Photographic products and methods employing embedded information

- Digimarc Corporation

Technology is now available permitting consumers to make amateur-or even professional-grade copies of photographs. For wedding and portrait photographers, in particular, the business of making duplications is fundamental to their livelihoods. The threat of such copying is felt strongly. To redress these concerns, a machine-readable marking is provided on emulsion films, photographic papers, and the like. The marking encodes digital information, yet is essentially imperceptible to the human eye. A photographic duplication kiosk can be constructed to read this embedded information and, if warranted by the embedded information, to disable the kiosk's copying function. An exemplary embodiment pre-exposes the photographic product with a spatial domain representation of the embedded data, and may include rotationally symmetric one-or two-dimensional patterns. Numerous other implementations are similarly practical.

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Claims

1. A photographic emulsion paper for exposing and developing to produce an image thereon, characterized by auxiliary information signal encoded therein, said signal being encoded as a patterned physical characteristic coextensive with said paper, wherein said characteristic is a chemical characteristic.

2. A photographic emulsion paper for exposing and developing to produce an image thereon, characterized by an auxiliary information signal encoded therein, said signal being encoded as a patterned physical characteristic coextensive with said paper, wherein said characteristic results in a substantially human-imperceptible optical patterning of said paper after said paper is developed.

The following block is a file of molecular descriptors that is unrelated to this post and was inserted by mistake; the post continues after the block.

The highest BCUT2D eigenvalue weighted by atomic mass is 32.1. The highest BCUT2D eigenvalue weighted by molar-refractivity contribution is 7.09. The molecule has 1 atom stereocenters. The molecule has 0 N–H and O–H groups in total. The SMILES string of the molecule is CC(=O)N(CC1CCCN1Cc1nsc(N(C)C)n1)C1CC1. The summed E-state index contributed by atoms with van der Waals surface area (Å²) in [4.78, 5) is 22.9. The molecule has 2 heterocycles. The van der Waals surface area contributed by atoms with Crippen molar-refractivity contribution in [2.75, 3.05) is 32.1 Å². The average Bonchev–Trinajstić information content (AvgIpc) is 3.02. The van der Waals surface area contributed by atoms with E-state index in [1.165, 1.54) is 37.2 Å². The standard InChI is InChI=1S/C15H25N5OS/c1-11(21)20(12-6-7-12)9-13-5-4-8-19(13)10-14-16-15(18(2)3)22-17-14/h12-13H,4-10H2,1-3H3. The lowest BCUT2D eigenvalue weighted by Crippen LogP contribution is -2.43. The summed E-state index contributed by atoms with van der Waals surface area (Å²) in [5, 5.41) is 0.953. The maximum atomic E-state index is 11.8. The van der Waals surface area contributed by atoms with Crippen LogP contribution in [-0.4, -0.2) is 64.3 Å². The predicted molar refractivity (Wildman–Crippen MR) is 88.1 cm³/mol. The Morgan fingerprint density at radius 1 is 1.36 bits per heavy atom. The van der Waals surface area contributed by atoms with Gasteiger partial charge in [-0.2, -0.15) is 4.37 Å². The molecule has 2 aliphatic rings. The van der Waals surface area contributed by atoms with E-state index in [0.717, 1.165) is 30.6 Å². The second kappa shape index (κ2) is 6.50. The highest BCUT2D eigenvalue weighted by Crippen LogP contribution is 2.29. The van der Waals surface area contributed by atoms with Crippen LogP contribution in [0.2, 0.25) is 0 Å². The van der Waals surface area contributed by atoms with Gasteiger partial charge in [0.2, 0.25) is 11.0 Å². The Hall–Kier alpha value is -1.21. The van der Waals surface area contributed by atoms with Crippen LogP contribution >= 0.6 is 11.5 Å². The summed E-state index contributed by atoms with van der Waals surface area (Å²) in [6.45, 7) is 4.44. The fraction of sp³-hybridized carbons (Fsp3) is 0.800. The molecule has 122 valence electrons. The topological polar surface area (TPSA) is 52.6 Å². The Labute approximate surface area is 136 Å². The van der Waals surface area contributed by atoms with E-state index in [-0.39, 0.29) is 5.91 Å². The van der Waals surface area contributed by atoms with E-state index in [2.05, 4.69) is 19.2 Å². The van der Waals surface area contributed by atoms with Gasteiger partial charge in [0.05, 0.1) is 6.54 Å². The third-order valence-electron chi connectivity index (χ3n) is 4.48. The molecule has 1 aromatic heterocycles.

3. A photographic emulsion paper for exposing and developing to produce an image thereon, characterized by an auxiliary information signal encoded therein, said signal being encoded as a patterned physical characteristic coextensive with said paper, wherein the auxiliary information signal is a copy control signal.

4. A printing kiosk comprising:

a photographic emulsion paper according to claim 3, exposed and developed to convey an image;
a lens for imaging said paper onto an opto-electronic detector;
a print-writing device for producing a print in accordance with image data gathered by said detector from said paper;
a memory for receiving data from the opto-electronic detector; and
a processor for processing data in the memory to detect said copy control signal, and for interrupting a usual print-making process of said print-writing device in response to said auxiliary information signal.

5. A blank photographic paper having an emulsion coating thereon suitable for exposing and developing to produce an image thereon, characterized by a binary data signal encoded in said emulsion coating.

6. The paper of claim 5 in which said data signal is steganographically encoded.

7. The paper of claim 5 in which said binary data signal comprises a plurality of bits.

8. The paper of claim 5 in which said binary data signal is encoded in the form of a chemical characteristic that varies as a function of location across said paper.

9. The paper of claim 8 in which said chemical characteristic varies due to an optical exposure of said coating.

10. A method of processing a blank photographic paper during manufacture and prior to exposure by an end user thereof, comprising:

generating a pattern having an auxiliary information signal steganographically encoded therein; and
encoding said paper in accordance with said pattern, said encoding not impairing subsequent use of the paper by said end user.

11. The method of claim 10 in which the auxiliary information signal is a copy control signal.

12. The method of claim 10 in which said auxiliary information signal comprises binary data.

13. The method of claim 12 in which the generating includes processing the binary data in accordance with a pseudo-random noise signal, wherein the pattern is a function, in part, of said pseudo-random noise signal.

14. The method of claim 10 in which the encoding of the paper results in a patterning coextensive with the paper.

15. The method of claim 10 in which said encoding comprises processing a chemical coating on said paper.

16. The method of claim 15 which said processing comprises exposing an emulsion coating on said paper with an optical representation of said pattern at a predetermined exposure level.

17. The method of claim 10 which includes encoding a calibration signal together with said auxiliary information signal, said calibration signal having known properties and providing known data useful in decoding the auxiliary information signal from said paper, said encoded calibration signal being substantially imperceptible to a human viewer of the encoded paper.

18. A photographic paper produced according to the method of claim 10.